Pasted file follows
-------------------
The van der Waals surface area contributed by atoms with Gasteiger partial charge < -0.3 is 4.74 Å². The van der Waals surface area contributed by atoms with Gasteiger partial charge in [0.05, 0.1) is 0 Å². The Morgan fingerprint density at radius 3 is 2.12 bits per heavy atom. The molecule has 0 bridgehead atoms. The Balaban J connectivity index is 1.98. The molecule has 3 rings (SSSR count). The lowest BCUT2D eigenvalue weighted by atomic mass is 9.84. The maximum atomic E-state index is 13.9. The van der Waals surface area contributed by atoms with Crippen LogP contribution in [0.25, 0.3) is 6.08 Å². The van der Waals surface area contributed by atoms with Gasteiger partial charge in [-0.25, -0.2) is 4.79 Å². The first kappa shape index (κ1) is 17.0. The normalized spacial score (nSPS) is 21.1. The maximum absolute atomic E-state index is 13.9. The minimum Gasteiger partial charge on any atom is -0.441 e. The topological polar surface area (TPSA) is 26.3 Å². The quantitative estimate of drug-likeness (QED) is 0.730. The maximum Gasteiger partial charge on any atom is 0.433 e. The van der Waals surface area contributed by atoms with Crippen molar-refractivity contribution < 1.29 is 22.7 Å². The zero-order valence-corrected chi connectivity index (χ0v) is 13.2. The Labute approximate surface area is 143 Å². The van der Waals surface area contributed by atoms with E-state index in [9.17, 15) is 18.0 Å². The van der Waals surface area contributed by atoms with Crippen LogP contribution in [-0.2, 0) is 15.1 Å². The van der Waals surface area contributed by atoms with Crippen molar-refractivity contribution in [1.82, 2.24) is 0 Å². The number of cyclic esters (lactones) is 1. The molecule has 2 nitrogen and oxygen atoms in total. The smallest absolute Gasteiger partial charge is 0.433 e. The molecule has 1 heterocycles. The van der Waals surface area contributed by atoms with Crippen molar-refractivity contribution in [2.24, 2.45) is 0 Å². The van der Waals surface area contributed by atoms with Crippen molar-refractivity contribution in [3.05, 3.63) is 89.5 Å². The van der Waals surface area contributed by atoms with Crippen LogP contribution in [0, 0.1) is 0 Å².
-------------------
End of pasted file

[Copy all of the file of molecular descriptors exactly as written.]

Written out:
The van der Waals surface area contributed by atoms with Gasteiger partial charge < -0.3 is 4.74 Å². The van der Waals surface area contributed by atoms with Gasteiger partial charge in [0.05, 0.1) is 0 Å². The Morgan fingerprint density at radius 3 is 2.12 bits per heavy atom. The molecule has 0 bridgehead atoms. The Balaban J connectivity index is 1.98. The molecule has 3 rings (SSSR count). The lowest BCUT2D eigenvalue weighted by atomic mass is 9.84. The maximum atomic E-state index is 13.9. The van der Waals surface area contributed by atoms with Crippen LogP contribution in [0.25, 0.3) is 6.08 Å². The van der Waals surface area contributed by atoms with Gasteiger partial charge in [-0.25, -0.2) is 4.79 Å². The first kappa shape index (κ1) is 17.0. The normalized spacial score (nSPS) is 21.1. The maximum absolute atomic E-state index is 13.9. The minimum Gasteiger partial charge on any atom is -0.441 e. The topological polar surface area (TPSA) is 26.3 Å². The quantitative estimate of drug-likeness (QED) is 0.730. The maximum Gasteiger partial charge on any atom is 0.433 e. The van der Waals surface area contributed by atoms with Crippen molar-refractivity contribution < 1.29 is 22.7 Å². The zero-order valence-corrected chi connectivity index (χ0v) is 13.2. The Labute approximate surface area is 143 Å². The van der Waals surface area contributed by atoms with E-state index in [9.17, 15) is 18.0 Å². The van der Waals surface area contributed by atoms with Crippen LogP contribution in [-0.2, 0) is 15.1 Å². The van der Waals surface area contributed by atoms with Crippen molar-refractivity contribution in [1.82, 2.24) is 0 Å². The number of cyclic esters (lactones) is 1. The molecule has 2 nitrogen and oxygen atoms in total. The smallest absolute Gasteiger partial charge is 0.433 e. The molecule has 1 heterocycles. The van der Waals surface area contributed by atoms with Crippen molar-refractivity contribution in [2.24, 2.45) is 0 Å². The van der Waals surface area contributed by atoms with Crippen molar-refractivity contribution in [3.05, 3.63) is 89.5 Å². The van der Waals surface area contributed by atoms with Crippen LogP contribution in [0, 0.1) is 0 Å².